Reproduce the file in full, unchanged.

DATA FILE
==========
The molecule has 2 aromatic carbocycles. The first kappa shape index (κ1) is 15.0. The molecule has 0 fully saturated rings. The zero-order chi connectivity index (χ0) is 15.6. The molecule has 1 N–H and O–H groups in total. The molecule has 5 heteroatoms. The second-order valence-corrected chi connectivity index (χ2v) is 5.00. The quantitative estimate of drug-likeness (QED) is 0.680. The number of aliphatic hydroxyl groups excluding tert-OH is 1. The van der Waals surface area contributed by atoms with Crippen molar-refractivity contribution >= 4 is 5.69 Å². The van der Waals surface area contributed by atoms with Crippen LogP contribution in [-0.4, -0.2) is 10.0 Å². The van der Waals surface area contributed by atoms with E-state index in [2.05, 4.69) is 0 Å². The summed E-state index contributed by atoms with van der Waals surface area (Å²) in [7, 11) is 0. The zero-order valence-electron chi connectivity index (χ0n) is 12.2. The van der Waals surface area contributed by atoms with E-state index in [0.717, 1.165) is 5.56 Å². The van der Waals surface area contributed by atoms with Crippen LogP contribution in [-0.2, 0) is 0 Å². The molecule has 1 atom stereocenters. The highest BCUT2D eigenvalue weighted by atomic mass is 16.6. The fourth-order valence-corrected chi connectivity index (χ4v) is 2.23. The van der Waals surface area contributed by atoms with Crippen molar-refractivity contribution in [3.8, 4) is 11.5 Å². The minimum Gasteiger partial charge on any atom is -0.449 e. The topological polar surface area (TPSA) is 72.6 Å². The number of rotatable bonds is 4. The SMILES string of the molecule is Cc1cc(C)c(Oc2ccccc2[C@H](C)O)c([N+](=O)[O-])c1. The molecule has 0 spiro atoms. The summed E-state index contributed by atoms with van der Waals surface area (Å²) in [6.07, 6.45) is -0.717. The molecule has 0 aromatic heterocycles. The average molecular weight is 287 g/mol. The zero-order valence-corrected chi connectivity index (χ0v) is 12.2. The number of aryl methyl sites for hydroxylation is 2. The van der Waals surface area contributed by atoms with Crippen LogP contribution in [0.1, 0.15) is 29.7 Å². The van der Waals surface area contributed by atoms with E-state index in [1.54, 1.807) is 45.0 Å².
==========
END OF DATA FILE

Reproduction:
The molecule has 2 aromatic carbocycles. The first kappa shape index (κ1) is 15.0. The molecule has 0 fully saturated rings. The zero-order chi connectivity index (χ0) is 15.6. The molecule has 1 N–H and O–H groups in total. The molecule has 5 heteroatoms. The second-order valence-corrected chi connectivity index (χ2v) is 5.00. The quantitative estimate of drug-likeness (QED) is 0.680. The number of aliphatic hydroxyl groups excluding tert-OH is 1. The van der Waals surface area contributed by atoms with Crippen molar-refractivity contribution >= 4 is 5.69 Å². The van der Waals surface area contributed by atoms with Crippen LogP contribution in [-0.4, -0.2) is 10.0 Å². The van der Waals surface area contributed by atoms with E-state index in [2.05, 4.69) is 0 Å². The summed E-state index contributed by atoms with van der Waals surface area (Å²) in [7, 11) is 0. The zero-order valence-electron chi connectivity index (χ0n) is 12.2. The van der Waals surface area contributed by atoms with E-state index in [0.717, 1.165) is 5.56 Å². The van der Waals surface area contributed by atoms with Crippen LogP contribution in [-0.2, 0) is 0 Å². The molecule has 1 atom stereocenters. The highest BCUT2D eigenvalue weighted by atomic mass is 16.6. The fourth-order valence-corrected chi connectivity index (χ4v) is 2.23. The van der Waals surface area contributed by atoms with Crippen molar-refractivity contribution in [3.8, 4) is 11.5 Å². The minimum Gasteiger partial charge on any atom is -0.449 e. The topological polar surface area (TPSA) is 72.6 Å². The number of rotatable bonds is 4. The SMILES string of the molecule is Cc1cc(C)c(Oc2ccccc2[C@H](C)O)c([N+](=O)[O-])c1. The molecule has 0 spiro atoms. The summed E-state index contributed by atoms with van der Waals surface area (Å²) in [6.07, 6.45) is -0.717. The molecule has 0 aromatic heterocycles. The average molecular weight is 287 g/mol. The zero-order valence-corrected chi connectivity index (χ0v) is 12.2. The number of aryl methyl sites for hydroxylation is 2. The van der Waals surface area contributed by atoms with Crippen LogP contribution in [0.1, 0.15) is 29.7 Å². The van der Waals surface area contributed by atoms with E-state index in [1.54, 1.807) is 45.0 Å².